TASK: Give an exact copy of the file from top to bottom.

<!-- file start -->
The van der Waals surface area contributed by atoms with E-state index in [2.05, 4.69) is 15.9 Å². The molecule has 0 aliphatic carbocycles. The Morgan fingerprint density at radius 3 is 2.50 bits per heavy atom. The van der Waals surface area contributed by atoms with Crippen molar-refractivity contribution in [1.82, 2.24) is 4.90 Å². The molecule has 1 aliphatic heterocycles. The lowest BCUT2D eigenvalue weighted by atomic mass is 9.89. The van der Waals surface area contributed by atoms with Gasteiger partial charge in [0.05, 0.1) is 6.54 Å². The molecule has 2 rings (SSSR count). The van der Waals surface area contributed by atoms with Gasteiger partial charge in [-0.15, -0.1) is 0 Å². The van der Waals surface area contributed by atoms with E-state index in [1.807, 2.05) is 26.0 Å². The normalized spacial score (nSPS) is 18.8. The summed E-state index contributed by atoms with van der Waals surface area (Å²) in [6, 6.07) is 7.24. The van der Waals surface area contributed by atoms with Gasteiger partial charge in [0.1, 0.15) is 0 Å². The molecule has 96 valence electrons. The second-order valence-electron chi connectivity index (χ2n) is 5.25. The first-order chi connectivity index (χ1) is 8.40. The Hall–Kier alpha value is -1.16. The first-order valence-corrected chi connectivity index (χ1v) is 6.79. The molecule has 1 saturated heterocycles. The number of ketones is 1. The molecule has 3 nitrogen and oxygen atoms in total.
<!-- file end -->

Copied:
The van der Waals surface area contributed by atoms with E-state index in [2.05, 4.69) is 15.9 Å². The molecule has 0 aliphatic carbocycles. The Morgan fingerprint density at radius 3 is 2.50 bits per heavy atom. The van der Waals surface area contributed by atoms with Crippen molar-refractivity contribution in [1.82, 2.24) is 4.90 Å². The molecule has 1 aliphatic heterocycles. The lowest BCUT2D eigenvalue weighted by atomic mass is 9.89. The van der Waals surface area contributed by atoms with Gasteiger partial charge in [0.05, 0.1) is 6.54 Å². The molecule has 2 rings (SSSR count). The van der Waals surface area contributed by atoms with Gasteiger partial charge in [-0.15, -0.1) is 0 Å². The van der Waals surface area contributed by atoms with E-state index in [1.807, 2.05) is 26.0 Å². The normalized spacial score (nSPS) is 18.8. The summed E-state index contributed by atoms with van der Waals surface area (Å²) in [6, 6.07) is 7.24. The van der Waals surface area contributed by atoms with Gasteiger partial charge in [0.1, 0.15) is 0 Å². The molecule has 96 valence electrons. The second-order valence-electron chi connectivity index (χ2n) is 5.25. The first-order chi connectivity index (χ1) is 8.40. The Hall–Kier alpha value is -1.16. The first-order valence-corrected chi connectivity index (χ1v) is 6.79. The molecule has 1 saturated heterocycles. The number of ketones is 1. The molecule has 3 nitrogen and oxygen atoms in total.